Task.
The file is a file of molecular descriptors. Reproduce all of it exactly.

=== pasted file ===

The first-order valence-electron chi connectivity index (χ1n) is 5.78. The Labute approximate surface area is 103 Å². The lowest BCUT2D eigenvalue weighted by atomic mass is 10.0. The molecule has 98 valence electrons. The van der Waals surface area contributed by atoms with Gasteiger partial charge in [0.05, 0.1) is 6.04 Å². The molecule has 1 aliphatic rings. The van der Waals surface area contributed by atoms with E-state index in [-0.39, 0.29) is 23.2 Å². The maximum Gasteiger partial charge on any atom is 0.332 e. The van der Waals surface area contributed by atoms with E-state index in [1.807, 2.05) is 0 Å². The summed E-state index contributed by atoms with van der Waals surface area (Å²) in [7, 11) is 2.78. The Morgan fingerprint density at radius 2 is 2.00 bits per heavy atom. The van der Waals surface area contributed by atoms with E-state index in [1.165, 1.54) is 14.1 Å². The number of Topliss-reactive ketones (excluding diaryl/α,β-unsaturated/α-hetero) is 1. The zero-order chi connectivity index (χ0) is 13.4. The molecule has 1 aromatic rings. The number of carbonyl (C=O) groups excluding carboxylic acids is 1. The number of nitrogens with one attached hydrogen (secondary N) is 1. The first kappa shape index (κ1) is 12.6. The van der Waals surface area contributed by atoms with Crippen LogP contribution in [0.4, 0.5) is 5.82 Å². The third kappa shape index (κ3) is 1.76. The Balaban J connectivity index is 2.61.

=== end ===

The first-order valence-electron chi connectivity index (χ1n) is 5.78. The Labute approximate surface area is 103 Å². The lowest BCUT2D eigenvalue weighted by atomic mass is 10.0. The molecule has 98 valence electrons. The van der Waals surface area contributed by atoms with Gasteiger partial charge in [0.05, 0.1) is 6.04 Å². The molecule has 1 aliphatic rings. The van der Waals surface area contributed by atoms with E-state index in [-0.39, 0.29) is 23.2 Å². The maximum Gasteiger partial charge on any atom is 0.332 e. The van der Waals surface area contributed by atoms with E-state index in [1.807, 2.05) is 0 Å². The summed E-state index contributed by atoms with van der Waals surface area (Å²) in [7, 11) is 2.78. The Morgan fingerprint density at radius 2 is 2.00 bits per heavy atom. The van der Waals surface area contributed by atoms with E-state index in [1.165, 1.54) is 14.1 Å². The number of Topliss-reactive ketones (excluding diaryl/α,β-unsaturated/α-hetero) is 1. The zero-order chi connectivity index (χ0) is 13.4. The molecule has 1 aromatic rings. The number of carbonyl (C=O) groups excluding carboxylic acids is 1. The number of nitrogens with one attached hydrogen (secondary N) is 1. The first kappa shape index (κ1) is 12.6. The van der Waals surface area contributed by atoms with Crippen LogP contribution in [0.4, 0.5) is 5.82 Å². The third kappa shape index (κ3) is 1.76. The Balaban J connectivity index is 2.61.